Anna Giuliano, PhD, discusses the work efforts to advance the reach of preventive vaccines and cancers, and the challenges researchers are facing in the process.
The coronavirus disease 2019 (COVID-19) has the potential to erode vaccine and treatment trust, explained Anna Giuliano, PhD, who added that the work researchers are doing to build resiliencies back into vaccine programs and develop simpler therapeutics for virus-related cancers has become more essential than ever.
“Our goal is ultimately eliminating all of these cancers with primary prevention with vaccine. The second part is to prevent deaths due to those cancers with simple interventions,” said Giuliano. “[However], we’re fighting a lot of different actors that want to get in the way of good science and good application of science to policy. There have been a lot of challenges."
In an interview with OncLive, Giuliano, founding director of the Center for Immunization and Infection Research in Cancer and senior member at Moffitt Cancer Center, discussed the work efforts to advance the reach of preventive vaccines for cancers, and the challenges researchers are facing in the process.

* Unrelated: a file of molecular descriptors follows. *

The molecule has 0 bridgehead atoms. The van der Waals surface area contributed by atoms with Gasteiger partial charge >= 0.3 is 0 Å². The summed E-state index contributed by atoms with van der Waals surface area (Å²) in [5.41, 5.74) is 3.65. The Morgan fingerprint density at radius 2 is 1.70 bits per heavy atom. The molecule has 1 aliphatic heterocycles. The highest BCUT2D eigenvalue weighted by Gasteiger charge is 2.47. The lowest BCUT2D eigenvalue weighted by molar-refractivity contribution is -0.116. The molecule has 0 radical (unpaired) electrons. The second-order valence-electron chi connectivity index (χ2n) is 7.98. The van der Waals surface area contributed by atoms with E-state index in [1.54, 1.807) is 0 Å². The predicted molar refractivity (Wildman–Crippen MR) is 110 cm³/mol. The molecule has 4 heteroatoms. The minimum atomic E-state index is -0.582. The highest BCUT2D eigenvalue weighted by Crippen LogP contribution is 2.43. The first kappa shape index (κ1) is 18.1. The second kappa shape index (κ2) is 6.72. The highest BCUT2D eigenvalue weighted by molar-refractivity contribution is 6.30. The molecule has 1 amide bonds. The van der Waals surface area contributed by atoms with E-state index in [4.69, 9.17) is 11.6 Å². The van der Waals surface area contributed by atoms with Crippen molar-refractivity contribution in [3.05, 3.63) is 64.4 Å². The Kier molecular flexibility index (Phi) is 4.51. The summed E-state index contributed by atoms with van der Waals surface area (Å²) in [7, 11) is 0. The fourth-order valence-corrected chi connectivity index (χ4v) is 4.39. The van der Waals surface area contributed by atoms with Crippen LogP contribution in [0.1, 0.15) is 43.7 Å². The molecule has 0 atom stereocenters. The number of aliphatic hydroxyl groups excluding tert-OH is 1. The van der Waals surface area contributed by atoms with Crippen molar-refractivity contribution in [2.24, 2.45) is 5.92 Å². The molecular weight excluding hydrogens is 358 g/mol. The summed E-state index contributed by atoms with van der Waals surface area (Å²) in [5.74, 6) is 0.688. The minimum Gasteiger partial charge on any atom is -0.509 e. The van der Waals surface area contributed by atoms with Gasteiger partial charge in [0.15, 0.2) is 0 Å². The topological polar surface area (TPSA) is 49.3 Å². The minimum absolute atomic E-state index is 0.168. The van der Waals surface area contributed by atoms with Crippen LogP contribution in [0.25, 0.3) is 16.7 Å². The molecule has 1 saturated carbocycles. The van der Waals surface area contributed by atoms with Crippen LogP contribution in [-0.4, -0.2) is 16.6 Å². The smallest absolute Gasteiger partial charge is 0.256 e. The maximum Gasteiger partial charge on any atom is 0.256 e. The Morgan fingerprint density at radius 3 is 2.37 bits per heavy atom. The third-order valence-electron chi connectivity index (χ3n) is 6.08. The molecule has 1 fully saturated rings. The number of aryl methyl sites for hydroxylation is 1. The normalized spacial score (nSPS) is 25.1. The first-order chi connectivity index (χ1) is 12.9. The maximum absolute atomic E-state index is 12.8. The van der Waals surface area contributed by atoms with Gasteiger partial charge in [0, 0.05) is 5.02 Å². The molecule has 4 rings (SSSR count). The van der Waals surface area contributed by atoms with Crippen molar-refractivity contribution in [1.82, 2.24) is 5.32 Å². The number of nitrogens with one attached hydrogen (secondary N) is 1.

OncLive: Could you describe the research you’re involved in at Moffitt Cancer Center?
Giuliano: I direct the Center for Immunization and Infection Research in Cancer. Our center conducts research, both to understand the infections that cause cancer, so the classic cancer epidemiology studies and then molecular studies as well, as well as interventions to prevent and treat those cancers. For instance, in our portfolio are studies focused on screening for hepatitis C virus so we can get people on the continuity of care for treatment to prevent liver cancer. We have faculty that are focused on Epstein Barr virus infection, while others are focused on treatment outcomes among people living with HIV.
My personal research is focused on the prevention and treatment of human papillomavirus [HPV]-related cancers. We have several different clinical trials that are ongoing for the prevention of HPV cancers in men and women, as well as developing protocols for therapeutics for HPV-related cancers.